I'd never been in a mosque before this trip. (Or a synagogue, but that's for later.) It is really difficult not to be shocked by the segregation of women from the main space. In one, we saw a Muslim woman walk onto the prayer floor with her family - they were not Turkish - and have attendants run after her and direct her to the women's section at the back. On the whole, though, the inside of a mosque is much less oppressive than the inside of a church. It's usually much lighter, for one thing. We were obviously only allowed inside between main prayer times, and at those times the environment was mostly very welcoming: fathers played with their babies on the floor, and old men sat there just to chat with each other.

Istanbul was one place I experimented with my phone's ability to take 'photo spheres'. I can't put them here and have them look like anything, but here's a shot of the inside of Sultan Suleyman Mosque. The spheres don't actually work that well, but it does a much better job of capturing the height than you can get otherwise.

Mosques, palaces...

I love blue mosaics. I hadn't forgotten that, but if I had going through these photos would be plenty of reminder. I discovered this in the British Museum a few years ago, and haven't had my love shaken since. It seems to be a distinctly Muslim/Middle Eastern style, and it's just the best, especially with the calligraphy over the top.

The other things you need to know about Istanbul relate to eating and drinking. Number one is that there is an unbelievable amount of orange juice, and it's all very cheap and unbelievably good. This sample doesn't do justice to the variety of places (on a boat!) we had orange juice freshly squeezed in front of us for two or three lira, and then drank it in a really over-the-top blissful state.


Number two: no meal is complete until a cat has come up to your table to check out what's going on. We made this a formal rule of the holiday on our first full day in Istanbul, and didn't let ourselves leave any cafe until a cat had arrived. We were not delayed.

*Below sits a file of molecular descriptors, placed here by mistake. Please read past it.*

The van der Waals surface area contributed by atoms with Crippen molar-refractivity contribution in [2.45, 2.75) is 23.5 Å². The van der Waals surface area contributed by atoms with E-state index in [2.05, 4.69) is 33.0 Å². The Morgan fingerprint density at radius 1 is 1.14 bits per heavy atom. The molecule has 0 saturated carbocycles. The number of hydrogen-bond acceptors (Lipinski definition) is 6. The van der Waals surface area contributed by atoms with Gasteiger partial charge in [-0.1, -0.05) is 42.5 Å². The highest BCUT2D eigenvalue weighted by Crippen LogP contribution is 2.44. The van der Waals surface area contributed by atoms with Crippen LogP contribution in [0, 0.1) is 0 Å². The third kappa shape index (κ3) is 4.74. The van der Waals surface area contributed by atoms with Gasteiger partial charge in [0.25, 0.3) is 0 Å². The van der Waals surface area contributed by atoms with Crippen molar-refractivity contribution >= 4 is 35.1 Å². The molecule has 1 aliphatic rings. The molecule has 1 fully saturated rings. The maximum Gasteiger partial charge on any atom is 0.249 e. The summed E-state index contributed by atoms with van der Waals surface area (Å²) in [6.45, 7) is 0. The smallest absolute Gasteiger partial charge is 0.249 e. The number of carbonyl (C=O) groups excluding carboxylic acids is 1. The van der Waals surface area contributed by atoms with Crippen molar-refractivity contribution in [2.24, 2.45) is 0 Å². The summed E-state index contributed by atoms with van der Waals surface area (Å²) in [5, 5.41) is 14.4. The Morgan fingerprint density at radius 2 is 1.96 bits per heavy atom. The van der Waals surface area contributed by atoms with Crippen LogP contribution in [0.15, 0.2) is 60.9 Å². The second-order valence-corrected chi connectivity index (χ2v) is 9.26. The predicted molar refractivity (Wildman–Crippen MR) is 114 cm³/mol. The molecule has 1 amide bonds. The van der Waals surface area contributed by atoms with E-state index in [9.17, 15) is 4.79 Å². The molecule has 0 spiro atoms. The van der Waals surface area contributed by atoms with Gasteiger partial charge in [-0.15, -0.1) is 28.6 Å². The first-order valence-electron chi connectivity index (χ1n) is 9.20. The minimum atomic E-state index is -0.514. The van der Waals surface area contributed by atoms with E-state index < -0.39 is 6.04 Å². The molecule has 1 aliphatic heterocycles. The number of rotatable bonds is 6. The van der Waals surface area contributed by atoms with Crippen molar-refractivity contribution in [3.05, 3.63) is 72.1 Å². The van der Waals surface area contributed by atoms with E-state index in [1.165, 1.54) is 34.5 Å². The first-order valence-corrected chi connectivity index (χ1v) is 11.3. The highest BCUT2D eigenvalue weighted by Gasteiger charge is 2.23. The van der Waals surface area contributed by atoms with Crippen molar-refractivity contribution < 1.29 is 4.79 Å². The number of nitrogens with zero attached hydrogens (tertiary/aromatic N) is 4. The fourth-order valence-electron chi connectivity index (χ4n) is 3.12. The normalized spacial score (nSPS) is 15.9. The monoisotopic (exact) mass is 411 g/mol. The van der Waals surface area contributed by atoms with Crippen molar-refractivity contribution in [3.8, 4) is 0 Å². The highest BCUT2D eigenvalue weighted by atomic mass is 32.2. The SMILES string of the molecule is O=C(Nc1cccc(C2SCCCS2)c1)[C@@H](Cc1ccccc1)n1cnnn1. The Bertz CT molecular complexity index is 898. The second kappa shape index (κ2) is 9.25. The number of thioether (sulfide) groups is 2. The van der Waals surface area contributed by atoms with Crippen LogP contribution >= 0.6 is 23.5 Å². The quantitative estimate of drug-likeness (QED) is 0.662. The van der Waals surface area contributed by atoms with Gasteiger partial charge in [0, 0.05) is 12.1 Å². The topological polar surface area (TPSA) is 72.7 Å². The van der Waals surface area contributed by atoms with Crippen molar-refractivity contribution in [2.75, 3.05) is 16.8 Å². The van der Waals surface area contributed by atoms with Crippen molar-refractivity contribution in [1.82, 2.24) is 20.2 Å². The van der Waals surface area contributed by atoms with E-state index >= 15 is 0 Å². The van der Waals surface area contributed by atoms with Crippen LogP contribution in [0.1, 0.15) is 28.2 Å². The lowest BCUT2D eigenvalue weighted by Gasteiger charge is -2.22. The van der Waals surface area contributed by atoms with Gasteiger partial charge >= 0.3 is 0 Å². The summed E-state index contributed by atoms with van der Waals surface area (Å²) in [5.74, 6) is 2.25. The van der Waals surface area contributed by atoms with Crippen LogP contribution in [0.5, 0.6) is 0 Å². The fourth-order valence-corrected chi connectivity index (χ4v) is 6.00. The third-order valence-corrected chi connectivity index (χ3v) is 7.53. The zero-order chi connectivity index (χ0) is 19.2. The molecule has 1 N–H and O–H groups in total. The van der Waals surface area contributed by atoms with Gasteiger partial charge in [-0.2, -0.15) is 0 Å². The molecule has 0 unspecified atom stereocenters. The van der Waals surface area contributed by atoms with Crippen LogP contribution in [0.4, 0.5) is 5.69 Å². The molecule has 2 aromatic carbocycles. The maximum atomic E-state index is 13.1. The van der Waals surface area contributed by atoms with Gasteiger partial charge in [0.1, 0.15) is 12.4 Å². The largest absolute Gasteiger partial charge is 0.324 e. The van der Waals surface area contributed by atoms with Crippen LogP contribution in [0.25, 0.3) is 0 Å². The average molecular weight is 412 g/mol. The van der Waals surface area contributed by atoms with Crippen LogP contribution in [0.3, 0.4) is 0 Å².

Number three: Turkish desserts. There's so much more to it than baklava, even if you're using baklava as the catch-all sweet-nutty-pastry word.


This is called 'kanafeh'. It's basically a rich, soft cheese all through, with pastry and syrup on top. Basically inedible. (But I don't like soft cheese.)


I assume nobody ever bought this, and the tower was just built as some kind of weird competition with the other bakeries to see who could make the tallest, most hideously syrup-oozing pile of pastries. These guys won.


The last was one of three desserts we had at a cafe just outside the Grand Bazaar. We got given several things for free when the owner found out we were Australian, because he has a good friend who's moved to Brisbane. He said he hoped to see us in Australia some time - and seemed genuinely upset to hear that Brisbane is really not close to either Melbourne or Perth - and then yelled out "Aussie Aussie Aussie!" as we left. (An unrelated Australian woman, who happened to be walking past at the time, was extremely confused, but dutifully yelled back "oi oi oi!")

On our last night, we decided to eat on a boat moored along the riverbank. You could have fish, grilled by the owner at the back of the boat, either on a plate or in a sandwich. It cost the equivalent of less than $3, which was really cheap even in Turkey. And it was - not a word of exaggeration - the nicest fish I've ever eaten. I thought about starting a TripAdvisor account to give a review to Mr Genc Osman and his balk ekmek, but there is no TripAdvisor listing for his boat.

These photos don't really fit in anywhere, but I like them too much to leave out. The one on the left is from the Museum of Innocents, which is too hard to do justice to in an explanation, but is a really fascinating place to spend a day. (Especially if you've read the book.)


The end of the trip was another very trying taxi experience. The main bus station in Istanbul, it turns out, is the size of a small town, and if you don't know which bit of it you want to go to you're in a bit of trouble. But we managed. And nine hours and three (!) border crossings later, arrived at the next new city - without internet, or GPS, and with directions which named the closest metro station using Roman letters, when all the signs are written in Cyrillic.